In 284 AD, Diocletian became emperor of Rome. He seems to have been one such emperor. His first important move was to purge his army of Christians, for it would be foolish to pray to the gods for help in battle and then enter battle with soldiers who anger those gods. Not content with this, Diocletian’s advisors suggested that he make Christianity illegal and punishable by death throughout the Empire. The emperor consulted the ancient oracle of the god Apollo and, receiving a positive response, ordered that all Christians in the Empire be put to death. This gave local officials the authority to hunt out and put Christians to death. Thousands and thousands of Christians were killed during the time of suffering, but the Church grew and grew. This period of Church history is called The Great Persecution.
The Rise of Constantine
Fortunately, for the Christians, the wishes of the emperor were not always carried out and in some parts of the Empire (particularly the northwest), Christians were able to escape death. Many other Christians, were eager to die for Christ and, rather than run from the danger, challenged the Romans and died gloriously. The courage of the martyrs led many to convert to Christianity, and in many places, the goal of exterminating Christians backfired. The Church grew faster.
Nevertheless, persecution kept Christianity underground and private in many places and that was not good for the Gospel. The Roman world needed the Church and persecution was a serious obstacle to the Church in many places. It is interesting to note that while Our Lord promised His disciples that the Christian life would not be easy, He also promised that the Church would fill the earth. In the Gospel of St. Matthew, Our Lord spoke figuratively of the kingdom of heaven, foretelling the days of glory that would come:
“The kingdom of heaven is like to a grain of mustard seed, which a man took and sowed in his field. Which is the least indeed of all seeds; but when it is grown up, it is greater than all herbs, and becometh a tree, so that the birds of the air come, and dwell in the branches thereof. “
What this parable suggests is that the days will come in which the Church would grow from the most humble people into the greatest. In God’s goodness, the time for this change had come in the 4th century. There was a humble woman in Rome, an inn-keeper, who would prove to be quite an important person in the history of the Christian Church.
Helena was of humble birth, yet married (not really) a man who would become very great in the Roman Empire–Constantius Chlorus. For her husband, in 274 AD, Helena bore a son, named Constantine. Unfortunately, to become great, Constantius had to marry (really) another woman who gave him good political connections. He married the step-daughter of the emperor Maximian.
The Empire was ruled at the time by four “co-emperors”, called tetrarchs, a system that was established by Diocletian. Really this was a duarchy (like in ancient Sparta), where the successors were named in advance and assigned to rule other parts of the Empire. When one of the senior co-emperors (called Augusti) died, one of the junior co-emperors (called Caesari) would replace him and a successor named to take the place of the former junior emperor. Diocetian named Maximian his senior co-emperor and Galerius his junior co-emperor and successor. Maximian named Constantius his junior co-emperor and successor. The tetrarchy, then, was made up of Diocletian, Maximiam, Galerius and Constantius.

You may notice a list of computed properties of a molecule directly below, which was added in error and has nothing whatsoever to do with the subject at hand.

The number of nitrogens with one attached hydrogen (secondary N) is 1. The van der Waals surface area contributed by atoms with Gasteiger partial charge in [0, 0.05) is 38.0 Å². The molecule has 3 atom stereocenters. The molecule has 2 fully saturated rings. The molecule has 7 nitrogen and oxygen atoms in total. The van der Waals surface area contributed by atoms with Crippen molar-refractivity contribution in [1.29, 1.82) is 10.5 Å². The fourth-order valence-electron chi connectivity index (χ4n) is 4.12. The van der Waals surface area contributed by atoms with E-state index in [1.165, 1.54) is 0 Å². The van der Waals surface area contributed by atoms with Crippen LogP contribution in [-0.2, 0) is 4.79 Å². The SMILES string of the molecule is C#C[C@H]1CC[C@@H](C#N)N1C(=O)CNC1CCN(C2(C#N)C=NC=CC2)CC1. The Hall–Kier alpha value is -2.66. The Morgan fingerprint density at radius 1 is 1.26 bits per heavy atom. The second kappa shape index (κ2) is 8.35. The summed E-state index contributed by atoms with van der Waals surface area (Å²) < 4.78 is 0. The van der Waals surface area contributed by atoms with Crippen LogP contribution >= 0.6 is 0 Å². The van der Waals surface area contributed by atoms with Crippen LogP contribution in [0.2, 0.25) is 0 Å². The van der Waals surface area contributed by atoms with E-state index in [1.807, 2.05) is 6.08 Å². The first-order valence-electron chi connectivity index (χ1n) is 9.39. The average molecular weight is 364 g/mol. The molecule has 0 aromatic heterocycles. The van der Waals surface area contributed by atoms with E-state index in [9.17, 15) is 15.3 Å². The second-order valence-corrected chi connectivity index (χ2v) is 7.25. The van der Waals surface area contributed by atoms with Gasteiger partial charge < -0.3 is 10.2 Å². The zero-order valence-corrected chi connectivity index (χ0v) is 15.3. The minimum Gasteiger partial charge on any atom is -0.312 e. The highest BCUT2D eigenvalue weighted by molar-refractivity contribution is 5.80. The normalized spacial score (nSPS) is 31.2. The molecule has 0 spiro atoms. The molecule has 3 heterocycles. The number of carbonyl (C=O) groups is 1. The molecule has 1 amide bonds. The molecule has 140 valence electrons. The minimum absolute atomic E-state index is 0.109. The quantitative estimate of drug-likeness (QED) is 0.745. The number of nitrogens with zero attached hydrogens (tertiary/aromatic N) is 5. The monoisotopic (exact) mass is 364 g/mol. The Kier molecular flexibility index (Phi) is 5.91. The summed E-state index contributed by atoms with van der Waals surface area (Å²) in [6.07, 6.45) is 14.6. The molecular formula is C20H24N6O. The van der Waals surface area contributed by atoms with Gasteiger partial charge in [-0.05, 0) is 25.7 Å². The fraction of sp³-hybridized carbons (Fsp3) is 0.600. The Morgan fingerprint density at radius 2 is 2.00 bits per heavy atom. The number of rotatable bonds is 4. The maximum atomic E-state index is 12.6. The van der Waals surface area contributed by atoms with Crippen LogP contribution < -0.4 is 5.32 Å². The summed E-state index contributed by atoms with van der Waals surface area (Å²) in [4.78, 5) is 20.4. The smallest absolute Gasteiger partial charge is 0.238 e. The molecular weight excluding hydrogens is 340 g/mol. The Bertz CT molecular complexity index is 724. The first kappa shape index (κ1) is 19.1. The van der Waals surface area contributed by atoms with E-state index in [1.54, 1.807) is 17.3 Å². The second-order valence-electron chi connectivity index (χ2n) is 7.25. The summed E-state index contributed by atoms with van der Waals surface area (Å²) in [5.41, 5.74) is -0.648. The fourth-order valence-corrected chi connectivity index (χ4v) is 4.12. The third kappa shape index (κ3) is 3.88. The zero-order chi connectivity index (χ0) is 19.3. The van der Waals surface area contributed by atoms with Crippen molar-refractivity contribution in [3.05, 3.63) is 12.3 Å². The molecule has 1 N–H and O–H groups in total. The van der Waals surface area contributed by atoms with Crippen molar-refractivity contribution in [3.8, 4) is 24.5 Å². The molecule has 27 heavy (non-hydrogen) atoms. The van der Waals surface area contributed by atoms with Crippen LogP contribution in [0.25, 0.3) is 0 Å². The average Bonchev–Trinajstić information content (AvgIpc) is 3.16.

Because of this political marriage, Constantius was named his successor, and was appointed to rule in the western part of the Empire (Gaul and Britain). When Maximian died, Constantius took his place as senior co-emperor and his son Severus was named his successor. However, when Constantius died in 306, his army insisted that Constantine be his successor and pledged their allegiance to Constantine. This began the break-down of Diocletian’s system and led to a battle for power. At the end of this battle, there would be one emperor.
The battle ultimately came down to Maxentius and Constantine–and it was a battle for control of the Empire. Constantine led his troops toward Rome to face Maxentius himself. However, before going into battle, one of the most wonderful events in world history occurred. Constantine was well aware of the fact that he was outnumbered and unlikely to win his battle against Maxentius. This led him into a deep personal struggle. He wanted to pray for divine help, but didn’t know who to pray to. He knew that many rulers had prayed to the gods and suffered miserable deaths–and that his enemies would be praying to those same gods. Why pray, he thought, to gods who cannot save? As he wrestled with this difficult question, he thought of his father Constantius. Constantius had enjoyed great success but differed from all of the other Roman rulers. He differed in that he did not persecute the Christians. The reason, in fact, why Christians enjoyed greater safety in the western part of the Empire was because Constantius did not carry out Diocletian’s orders to kill them. This led Constantine to wonder whether the god of the Christians might be the god he should pray to for help against Maxentius. The problem was that Constantine knew nothing about the god of the Christians.
God, however, made Constantine’s decision easy. Eusebius, who live with Constantine in the 4th century, narrated for us the story of Constantine’s decision:
“He called on him with earnest prayer and supplications that he would reveal to him who he was, and stretch forth his right hand to help him in his present difficulties. And while he was thus praying with fervent entreaty, a most marvelous sign appeared to him from heaven…Constantine said that about noon, when the day was already beginning to decline, he saw with his own eyes the trophy of a Cross of light in the heavens, above the sun, and bearing the inscription, “IN HOC SIGNO VINCES”. At this sight he himself was struck with amazement, and his whole army also, which followed him on this expedition, and witnessed the miracle.
He said, moreover, that he doubted within himself what the import of thisapparition could be. And while he continued to ponder and reason on its meaning, night suddenly came on; then in his sleep the Christ of Godappeared to him with the same sign which he had seen in the heavens, and commanded him to make a likeness of that sign which he had seen in the heavens, and to use it as a safeguard in all engagements with his enemies.